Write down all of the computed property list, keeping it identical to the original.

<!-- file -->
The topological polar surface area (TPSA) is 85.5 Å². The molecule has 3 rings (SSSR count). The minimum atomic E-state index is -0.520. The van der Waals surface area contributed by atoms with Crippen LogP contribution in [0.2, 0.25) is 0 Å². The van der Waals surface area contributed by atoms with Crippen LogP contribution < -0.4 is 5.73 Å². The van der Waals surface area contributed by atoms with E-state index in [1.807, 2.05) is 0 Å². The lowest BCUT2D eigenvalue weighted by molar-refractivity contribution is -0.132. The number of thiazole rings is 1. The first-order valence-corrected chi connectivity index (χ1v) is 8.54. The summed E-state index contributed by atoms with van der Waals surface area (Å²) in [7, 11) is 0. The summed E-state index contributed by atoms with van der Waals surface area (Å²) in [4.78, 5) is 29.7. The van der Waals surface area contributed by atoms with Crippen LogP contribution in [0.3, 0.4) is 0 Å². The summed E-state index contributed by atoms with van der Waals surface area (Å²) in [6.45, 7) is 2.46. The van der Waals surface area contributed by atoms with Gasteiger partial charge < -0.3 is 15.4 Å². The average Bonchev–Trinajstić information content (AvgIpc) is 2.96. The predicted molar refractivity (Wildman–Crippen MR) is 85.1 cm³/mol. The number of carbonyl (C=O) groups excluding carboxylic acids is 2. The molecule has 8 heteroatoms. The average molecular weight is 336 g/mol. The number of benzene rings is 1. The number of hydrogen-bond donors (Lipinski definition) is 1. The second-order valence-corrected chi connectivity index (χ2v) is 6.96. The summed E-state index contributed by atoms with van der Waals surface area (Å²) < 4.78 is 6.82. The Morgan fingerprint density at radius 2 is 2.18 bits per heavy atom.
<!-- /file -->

The topological polar surface area (TPSA) is 85.5 Å². The molecule has 3 rings (SSSR count). The minimum atomic E-state index is -0.520. The van der Waals surface area contributed by atoms with Crippen LogP contribution in [0.2, 0.25) is 0 Å². The van der Waals surface area contributed by atoms with Crippen LogP contribution < -0.4 is 5.73 Å². The van der Waals surface area contributed by atoms with E-state index in [1.807, 2.05) is 0 Å². The lowest BCUT2D eigenvalue weighted by molar-refractivity contribution is -0.132. The number of thiazole rings is 1. The first-order valence-corrected chi connectivity index (χ1v) is 8.54. The summed E-state index contributed by atoms with van der Waals surface area (Å²) in [7, 11) is 0. The summed E-state index contributed by atoms with van der Waals surface area (Å²) in [4.78, 5) is 29.7. The van der Waals surface area contributed by atoms with Crippen LogP contribution in [0.3, 0.4) is 0 Å². The summed E-state index contributed by atoms with van der Waals surface area (Å²) in [6.45, 7) is 2.46. The van der Waals surface area contributed by atoms with Gasteiger partial charge < -0.3 is 15.4 Å². The average Bonchev–Trinajstić information content (AvgIpc) is 2.96. The predicted molar refractivity (Wildman–Crippen MR) is 85.1 cm³/mol. The number of carbonyl (C=O) groups excluding carboxylic acids is 2. The molecule has 8 heteroatoms. The average molecular weight is 336 g/mol. The number of benzene rings is 1. The number of hydrogen-bond donors (Lipinski definition) is 1. The second-order valence-corrected chi connectivity index (χ2v) is 6.96. The summed E-state index contributed by atoms with van der Waals surface area (Å²) < 4.78 is 6.82. The Morgan fingerprint density at radius 2 is 2.18 bits per heavy atom.